A big question for me, as a designer of text analysis tools for the humanities is: how do the tools I’m building fit in? Sure, you can have fancy word trees and grammatical search histograms. Sure, they’re chock-full of interesting information that you can make an argument about. But where exactly in the humanistic analysis process does a scholar need things like that? I have no idea.
But there’s more. I don’t just build tools, I build environments. And that means support for reading the text, navigating it, searching it, and (most importantly) “working” with it. And I have no idea what that means either. So over the past few weeks I’ve been having hour-long chats with late-stage PhD students from the literature and history departments, and asking them to tell me about how they do research. I asked all kinds of confusing and mundane questions like, “How do you decide what to underline?” and , “Can you define formalism for me?” and, “You mean you actually copy it out by hand?” and “How do you organize all the quotes you collect?” and, “How do you go about proving that?” and, “So you scanned in everything in those boxes?”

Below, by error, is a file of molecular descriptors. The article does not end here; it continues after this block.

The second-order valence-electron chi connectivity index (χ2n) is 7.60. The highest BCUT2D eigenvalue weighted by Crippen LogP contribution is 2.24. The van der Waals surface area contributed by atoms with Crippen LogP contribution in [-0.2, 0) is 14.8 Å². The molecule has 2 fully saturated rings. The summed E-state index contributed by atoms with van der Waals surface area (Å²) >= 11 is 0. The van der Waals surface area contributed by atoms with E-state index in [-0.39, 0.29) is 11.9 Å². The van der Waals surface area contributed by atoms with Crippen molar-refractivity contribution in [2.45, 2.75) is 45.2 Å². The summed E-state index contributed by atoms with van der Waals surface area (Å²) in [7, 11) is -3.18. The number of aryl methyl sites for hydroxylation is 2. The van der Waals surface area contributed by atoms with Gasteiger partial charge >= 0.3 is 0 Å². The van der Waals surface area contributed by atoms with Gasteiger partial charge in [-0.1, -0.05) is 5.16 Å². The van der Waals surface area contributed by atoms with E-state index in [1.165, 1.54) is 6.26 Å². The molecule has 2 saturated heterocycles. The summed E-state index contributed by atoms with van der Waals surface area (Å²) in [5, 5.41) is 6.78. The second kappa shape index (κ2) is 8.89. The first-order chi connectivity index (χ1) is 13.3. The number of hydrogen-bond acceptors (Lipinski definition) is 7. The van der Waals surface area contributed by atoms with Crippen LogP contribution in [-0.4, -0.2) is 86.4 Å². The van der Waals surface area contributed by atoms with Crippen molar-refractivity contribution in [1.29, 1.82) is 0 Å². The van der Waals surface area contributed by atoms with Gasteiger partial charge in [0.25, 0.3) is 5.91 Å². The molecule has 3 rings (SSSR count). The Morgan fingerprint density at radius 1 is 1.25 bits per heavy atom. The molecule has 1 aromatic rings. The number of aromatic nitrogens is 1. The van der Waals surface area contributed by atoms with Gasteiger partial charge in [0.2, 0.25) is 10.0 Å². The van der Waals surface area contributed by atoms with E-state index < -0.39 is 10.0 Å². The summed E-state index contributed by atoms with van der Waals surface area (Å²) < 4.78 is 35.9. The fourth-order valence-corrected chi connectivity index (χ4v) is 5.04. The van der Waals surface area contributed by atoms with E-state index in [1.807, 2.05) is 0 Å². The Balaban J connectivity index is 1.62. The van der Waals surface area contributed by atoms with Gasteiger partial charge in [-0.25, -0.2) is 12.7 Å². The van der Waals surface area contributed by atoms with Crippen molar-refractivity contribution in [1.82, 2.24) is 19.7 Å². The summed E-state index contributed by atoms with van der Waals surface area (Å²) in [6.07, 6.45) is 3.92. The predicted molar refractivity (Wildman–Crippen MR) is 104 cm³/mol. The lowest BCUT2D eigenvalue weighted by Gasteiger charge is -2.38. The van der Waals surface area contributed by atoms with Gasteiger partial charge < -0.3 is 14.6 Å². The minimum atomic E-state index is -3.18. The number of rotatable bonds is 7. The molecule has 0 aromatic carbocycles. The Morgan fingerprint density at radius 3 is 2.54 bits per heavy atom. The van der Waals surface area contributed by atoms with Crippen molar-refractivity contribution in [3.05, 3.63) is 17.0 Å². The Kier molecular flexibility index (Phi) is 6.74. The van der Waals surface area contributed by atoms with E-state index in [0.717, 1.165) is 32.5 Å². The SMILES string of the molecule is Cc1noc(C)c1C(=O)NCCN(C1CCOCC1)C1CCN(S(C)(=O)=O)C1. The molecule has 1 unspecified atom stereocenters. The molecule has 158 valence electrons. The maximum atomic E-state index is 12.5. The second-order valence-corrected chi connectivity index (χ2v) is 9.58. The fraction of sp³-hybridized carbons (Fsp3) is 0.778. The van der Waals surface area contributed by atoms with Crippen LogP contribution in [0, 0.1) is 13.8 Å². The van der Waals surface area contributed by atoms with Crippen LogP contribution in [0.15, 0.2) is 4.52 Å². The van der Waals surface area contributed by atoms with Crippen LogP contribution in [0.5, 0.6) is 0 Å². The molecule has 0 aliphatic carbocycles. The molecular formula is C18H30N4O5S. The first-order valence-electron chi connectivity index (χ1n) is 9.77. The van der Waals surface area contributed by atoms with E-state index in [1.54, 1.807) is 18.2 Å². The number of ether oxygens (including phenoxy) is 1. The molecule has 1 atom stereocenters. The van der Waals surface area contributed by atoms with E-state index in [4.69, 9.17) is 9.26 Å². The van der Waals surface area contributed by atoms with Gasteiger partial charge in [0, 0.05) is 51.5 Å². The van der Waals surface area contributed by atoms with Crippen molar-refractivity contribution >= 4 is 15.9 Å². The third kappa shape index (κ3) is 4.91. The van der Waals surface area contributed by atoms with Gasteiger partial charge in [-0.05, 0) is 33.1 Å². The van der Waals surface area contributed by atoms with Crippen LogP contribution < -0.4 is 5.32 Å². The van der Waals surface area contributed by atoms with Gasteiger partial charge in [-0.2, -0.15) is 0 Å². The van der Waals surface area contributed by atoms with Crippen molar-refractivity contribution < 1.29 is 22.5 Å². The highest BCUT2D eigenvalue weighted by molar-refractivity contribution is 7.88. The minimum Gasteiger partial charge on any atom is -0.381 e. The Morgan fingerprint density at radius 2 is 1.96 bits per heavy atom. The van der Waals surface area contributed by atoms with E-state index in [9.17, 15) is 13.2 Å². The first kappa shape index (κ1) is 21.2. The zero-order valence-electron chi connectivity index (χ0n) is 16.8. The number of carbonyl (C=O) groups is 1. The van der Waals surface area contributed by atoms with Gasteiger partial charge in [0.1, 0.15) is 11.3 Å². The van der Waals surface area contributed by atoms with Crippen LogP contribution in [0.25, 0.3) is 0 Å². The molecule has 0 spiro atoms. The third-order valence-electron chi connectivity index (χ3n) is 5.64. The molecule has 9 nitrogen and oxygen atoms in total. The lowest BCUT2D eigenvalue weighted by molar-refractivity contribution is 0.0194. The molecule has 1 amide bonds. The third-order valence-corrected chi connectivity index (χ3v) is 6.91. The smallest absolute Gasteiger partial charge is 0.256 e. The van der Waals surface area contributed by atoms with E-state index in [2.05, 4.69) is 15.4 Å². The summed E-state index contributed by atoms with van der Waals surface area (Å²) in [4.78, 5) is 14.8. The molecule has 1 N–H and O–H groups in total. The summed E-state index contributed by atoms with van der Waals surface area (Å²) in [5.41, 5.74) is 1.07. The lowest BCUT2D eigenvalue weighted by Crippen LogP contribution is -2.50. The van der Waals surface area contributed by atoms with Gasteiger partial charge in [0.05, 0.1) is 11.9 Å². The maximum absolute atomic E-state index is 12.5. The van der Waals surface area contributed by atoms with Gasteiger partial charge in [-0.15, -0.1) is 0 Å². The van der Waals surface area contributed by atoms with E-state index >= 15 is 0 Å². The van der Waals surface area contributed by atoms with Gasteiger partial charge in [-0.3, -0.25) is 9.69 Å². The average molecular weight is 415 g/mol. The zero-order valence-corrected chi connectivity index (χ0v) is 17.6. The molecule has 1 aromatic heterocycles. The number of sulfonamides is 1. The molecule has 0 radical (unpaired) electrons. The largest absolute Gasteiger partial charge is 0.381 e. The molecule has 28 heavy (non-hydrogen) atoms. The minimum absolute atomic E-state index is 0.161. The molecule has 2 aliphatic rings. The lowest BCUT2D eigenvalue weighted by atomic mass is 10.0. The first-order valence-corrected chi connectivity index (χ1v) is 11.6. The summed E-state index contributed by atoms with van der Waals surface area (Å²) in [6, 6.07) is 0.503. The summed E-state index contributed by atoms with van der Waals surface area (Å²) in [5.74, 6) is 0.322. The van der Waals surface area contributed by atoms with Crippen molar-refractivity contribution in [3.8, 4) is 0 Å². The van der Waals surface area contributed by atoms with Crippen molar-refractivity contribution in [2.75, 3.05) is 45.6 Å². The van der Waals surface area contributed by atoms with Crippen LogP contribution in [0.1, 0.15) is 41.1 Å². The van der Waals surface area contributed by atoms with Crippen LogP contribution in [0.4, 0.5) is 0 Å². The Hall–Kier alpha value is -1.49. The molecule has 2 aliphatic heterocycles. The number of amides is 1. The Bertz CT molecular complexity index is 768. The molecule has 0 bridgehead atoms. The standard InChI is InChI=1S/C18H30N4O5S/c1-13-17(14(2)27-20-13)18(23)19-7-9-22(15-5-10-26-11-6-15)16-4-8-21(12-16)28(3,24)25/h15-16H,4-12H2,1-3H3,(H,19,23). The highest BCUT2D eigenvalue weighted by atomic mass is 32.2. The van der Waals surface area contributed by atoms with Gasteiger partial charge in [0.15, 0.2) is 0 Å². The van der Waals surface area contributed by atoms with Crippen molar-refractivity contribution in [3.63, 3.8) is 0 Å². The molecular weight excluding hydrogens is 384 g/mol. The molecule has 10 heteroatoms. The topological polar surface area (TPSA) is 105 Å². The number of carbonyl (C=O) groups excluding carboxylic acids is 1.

I only did twelve of those interviews, but patterns began to emerge. So I did a survey. A simple one, with six questions about reading habits. This survey’s purpose was to confirm whether some of the patterns I noticed around reading were general. If you just want the charts summarizing the responses, you can find them here (those numbers include around 20 more responses I got while I was writing this post).